Wild Child



A musicoethical standoff between Enya and Lana Del Rey.


For all of human history, conflict has spurred culture. Whether two empires at war, two political systems at odds, or two philosophies in gridlock, we must live in the presence of dualities. Just as dissonance and juxtaposition moved great thinkers like Marx and Kierkegaard to the page, I must address an inner conflict here. In the last year, I have felt a great rift between my intellectual and physical self, leaving my emotional self unhinged and lost. This divide comes from the effects art is meant to have on all of us, but never did I think this emotional movement would push me to such a profound identity crisis. There are two culprits here, one perhaps more guilty than the other: Enya, the Irish New Age musician/vocalist/bringer of spa-level spiritual peace, and — Satan incarnate — Lana Del Rey.

How could I serve as devotee to such different voices? In the Harvard classroom, we often discuss the remove between the mind and the body. Do we have a spirit, and, if so, how is it to be mobilized? What can motivate us, and what should? Art, of course, is one of the greatest mobilizers, used in all forms to promote a sense of belonging, terror, or calm — whatever environment needs to be made, art can facilitate. Music is particularly effective in promoting mood, observed most often in its complementary relationship with the visual arts. Music speaks to both the mind and the body. But sometimes there emerge artists that are capable of having a vice-grip on our souls. They are not only pleasant or profound: they reach into us, take hold of what is most fundamental, and make us look, feel, and taste it. For those of us who have had this experience, the artists who usurp our self-reign hold a special place in our iTunes libraries. For me, Enya has always been a comforting force, and of late, in times of need/napping, I turn to her semi-religiously. But last summer, when I first heard Lana’s voice, I knew I had wandered into that wild forest of indulgence I would not easily escape. And so began my ethical conundrum.

Lana Del Rey is probably the more familiar of my two influencers. She came on the national scene following the enormous success of Born to Die, the essence of which allows its proud display in the record section of Urban Outfitters. She followed Born to Die with an EP, Paradise, which is equally if not more unbearably absurd. According to that most accurate of sources, Wikipedia, Lana’s music can be categorized as “Chamber Pop,” a totally made up genre that has something to do with the equally non-existent “Lounge Revivalism.” I’d categorize Lana as a 40’s screen actress/singer who, just before her opium addiction was about to lapse her career, time-traveled to the most cringe-worthy depths of the Millenial consciousness.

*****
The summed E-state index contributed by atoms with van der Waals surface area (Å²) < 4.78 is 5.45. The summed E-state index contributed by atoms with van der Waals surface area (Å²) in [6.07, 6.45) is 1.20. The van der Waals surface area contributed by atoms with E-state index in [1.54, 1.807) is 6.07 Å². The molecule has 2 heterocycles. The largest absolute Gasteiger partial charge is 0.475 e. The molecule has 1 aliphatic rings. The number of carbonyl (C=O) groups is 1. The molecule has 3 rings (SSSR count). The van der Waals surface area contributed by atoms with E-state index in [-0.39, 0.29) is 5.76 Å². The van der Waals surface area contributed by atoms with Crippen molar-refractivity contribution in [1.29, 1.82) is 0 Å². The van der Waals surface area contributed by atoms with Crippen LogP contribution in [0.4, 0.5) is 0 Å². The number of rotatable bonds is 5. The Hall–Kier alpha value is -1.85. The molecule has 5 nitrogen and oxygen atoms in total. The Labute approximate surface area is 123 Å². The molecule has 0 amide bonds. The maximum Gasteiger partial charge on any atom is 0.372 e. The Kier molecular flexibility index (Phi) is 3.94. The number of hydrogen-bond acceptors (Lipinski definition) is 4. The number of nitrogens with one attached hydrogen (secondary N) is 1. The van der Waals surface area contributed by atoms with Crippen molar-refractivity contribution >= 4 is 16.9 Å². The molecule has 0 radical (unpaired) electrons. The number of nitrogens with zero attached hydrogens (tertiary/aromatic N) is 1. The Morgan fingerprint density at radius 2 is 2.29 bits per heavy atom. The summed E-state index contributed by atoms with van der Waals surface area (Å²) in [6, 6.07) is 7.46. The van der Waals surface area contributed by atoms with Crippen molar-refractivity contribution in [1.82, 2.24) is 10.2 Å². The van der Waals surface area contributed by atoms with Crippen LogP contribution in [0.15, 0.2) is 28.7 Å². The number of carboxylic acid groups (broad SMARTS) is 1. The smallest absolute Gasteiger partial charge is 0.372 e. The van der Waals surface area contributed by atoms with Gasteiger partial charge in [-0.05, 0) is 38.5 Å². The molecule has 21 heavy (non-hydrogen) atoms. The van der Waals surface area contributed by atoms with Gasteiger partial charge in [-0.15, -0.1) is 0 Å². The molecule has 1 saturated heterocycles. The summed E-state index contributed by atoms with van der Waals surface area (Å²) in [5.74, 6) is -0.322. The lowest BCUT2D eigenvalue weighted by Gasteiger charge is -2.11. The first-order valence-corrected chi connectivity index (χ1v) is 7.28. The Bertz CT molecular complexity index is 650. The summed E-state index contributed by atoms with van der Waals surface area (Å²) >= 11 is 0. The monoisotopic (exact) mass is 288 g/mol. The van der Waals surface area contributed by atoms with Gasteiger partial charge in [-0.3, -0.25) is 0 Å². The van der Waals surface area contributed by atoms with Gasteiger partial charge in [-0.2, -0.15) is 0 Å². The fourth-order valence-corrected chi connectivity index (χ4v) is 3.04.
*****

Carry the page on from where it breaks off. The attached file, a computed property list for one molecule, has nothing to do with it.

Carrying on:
Lana’s values are often abhorrent, touting a life lived in vice without recognition of consequence, neglectful of responsibility to anyone or anything but one’s own desires. She often comes close to promoting objectification and weird Daddy stuff (“Lolita” is one of the creepier tracks on Born to Die). She is the Queen of American-flag short-shorts, which is just part of her very strange form of nationalism (in the soul-sucking music video to “Ride,” she claims, “I believe in the country America used to be.” Given she had just finished running around a bonfire with a gun wearing a Native American tribal headpiece, that just can’t bode well).
But her voice.

Her deep and sultry timbre catches her listeners at all the right moments. We moan when she wants us to moan. Lana knows how to expose us at our most instinctual. I know in my body and soul that temptation sounds just like “Blue Jeans.” Lana wants to be desired more than anything, and she knows it. She even knows her urges — our urges — may lead us astray: “This is what makes us girls/we don’t stick together ‘cause we put love first/this is what we die for/it’s a curse.” But she owns her truth, no matter how damaging it may be. She lives for freedom — a freedom along the lines of Miley’s “We Can’t Stop,” but Lana’s freedom is bounded in a timeless human sensuality that far outweighs mortifying white-girl twerking. And in this, Lana becomes the young person’s greatest enemy. Do we give ourselves over to our bodies, living to be young and beautiful and dying for Dionysian pleasure?

On the other side of the valley of the soul stands Enya. Best known for her 1988 single “Orinoco Flow (Sail Away),” 2000’s “Only Time,” and her double-feature on the Lord of the Rings: Fellowship of the Ring soundtrack, most of us have probably heard Enya during naptime or elementary school art classes. While we all know anything that can put hyped up seven year olds to sleep must have something going for it, I think Enya’s musical talents are vastly underappreciated. New Age is often mocked, and I agree that fake chanting over nature sounds can be off-putting. But Enya’s knack for musical arrangement results in a truly beautiful sound (she calls the multitudinous arrangement of her own voice over itself the “Choir O’ One”), which is complemented by an Irish ballad-inspired lyric repertoire. It’s best to listen to Enya rather than describe her. Enya’s ability to rouse the emotions comes in part from her music’s calming influence: as opposed to Lana, Enya’s music affects a sense of peace in the heart and mind, allowing a distancing of the listener from the intensities of embodied existence. Separated from the corporeal, we can come to an understanding of ourselves as individuals rather than human bodies. But how can we extend this to our reality, in which we do exist as both bodies and minds? Is retreating to the natural odes of Enya a reaction against the emotional difficulties of feeling passion à la Lana?

Who can say? Only time will tell if we can escape our darkest paradise.

Christine Wolfe ’14 (crwolfe@college) can’t say where the road goes.